Your Questions Answered: Can a Man Father a Child At Any Age?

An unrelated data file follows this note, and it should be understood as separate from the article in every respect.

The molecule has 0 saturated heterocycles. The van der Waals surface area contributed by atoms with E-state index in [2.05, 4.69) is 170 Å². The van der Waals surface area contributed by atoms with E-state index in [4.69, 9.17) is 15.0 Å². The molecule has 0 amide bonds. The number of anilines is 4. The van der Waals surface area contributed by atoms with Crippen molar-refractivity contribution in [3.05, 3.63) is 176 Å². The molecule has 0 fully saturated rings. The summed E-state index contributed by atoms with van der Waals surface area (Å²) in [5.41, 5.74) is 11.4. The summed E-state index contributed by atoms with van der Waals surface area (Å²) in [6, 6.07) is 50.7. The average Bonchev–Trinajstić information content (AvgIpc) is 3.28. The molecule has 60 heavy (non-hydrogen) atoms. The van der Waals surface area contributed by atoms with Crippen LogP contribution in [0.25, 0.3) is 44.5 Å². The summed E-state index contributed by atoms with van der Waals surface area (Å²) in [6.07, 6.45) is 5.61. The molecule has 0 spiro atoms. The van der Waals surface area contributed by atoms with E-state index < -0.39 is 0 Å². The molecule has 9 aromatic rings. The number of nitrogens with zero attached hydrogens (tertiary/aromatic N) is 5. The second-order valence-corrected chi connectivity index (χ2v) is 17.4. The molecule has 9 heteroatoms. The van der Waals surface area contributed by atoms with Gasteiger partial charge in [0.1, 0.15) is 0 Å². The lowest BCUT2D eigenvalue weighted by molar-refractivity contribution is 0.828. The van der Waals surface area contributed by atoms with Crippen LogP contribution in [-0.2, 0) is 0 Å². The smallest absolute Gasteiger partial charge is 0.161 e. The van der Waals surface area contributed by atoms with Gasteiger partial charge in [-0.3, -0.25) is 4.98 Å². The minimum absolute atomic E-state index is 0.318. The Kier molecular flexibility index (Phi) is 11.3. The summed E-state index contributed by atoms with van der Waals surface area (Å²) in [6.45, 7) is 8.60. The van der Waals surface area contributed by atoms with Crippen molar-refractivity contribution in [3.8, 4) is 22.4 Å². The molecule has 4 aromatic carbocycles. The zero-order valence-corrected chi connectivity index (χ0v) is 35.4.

As a doctor, I get a lot of health-related questions both in my practice and email inbox. Today, I found an interesting one from somebody who wanted to know: How old is too old for a man to father a child? Are there any health concerns for older fathers? Read on for my advice. Dear Dr. Manny, Is it possible for a man to be too old to father a baby? After age 45 or 50, will the quality of my sperm drop? – Andrew Put simply, the answer is, no, men do not face the same age limits that women do in having a child. However, sperm quantity, mobility and quality all decline drastically after age 50, so that is definitely something to take into consideration. You may have heard about a few famous examples of men fathering children at advanced ages, like Charlie Chaplin, who had a child at age 73, and Tony Randall, who had two children in his late 70s – and these two aren’t even the oldest fathers on record. In case you were wondering, that would be an Indian farmer named Nanu Ram Jogi, who had a child at age 90 in 2007. But, as I warned earlier, that doesn’t mean that fertility problems for men don’t exist. Male fertility decreases significantly every decade, especially after age 35. The sperm count in men aged 50-80 years old is typically about 75 percent of the count in men aged 20-50 years. Sperm mobility – or rather, how well sperm swim – also declines with age. Mobility tends to be best before age 25 and lowest after age 55. From age 35 to 55, sperm mobility has actually been shown to decrease by 54 percent, regardless of how often a man has sex. Most importantly, there are significant changes in quality of sperm after age 50. While women typically get all the blame regarding age and birth defects and men are given a “pass” by society, the truth is that older men are also much more likely to have a child with birth defects or other health problems. So far, studies have shown that the older the man, the greater likelihood there is of fathering a child with autism, schizophrenia, Down syndrome or other genetic diseases. There is also greater risk of the mother suffering a miscarriage. So, while men’s fertility doesn’t disappear at a certain age the way women’s fertility does, and while men don’t bear the same personal risks that women do as far as heart complications and premature delivery, that doesn’t mean that men don’t have to worry, even if they are medically able to impregnate a woman basically at any age. Finally, I have to say, it’s very tough to run after a toddler once you hit 60. E-mail me your health questions at firstname.lastname@example.org.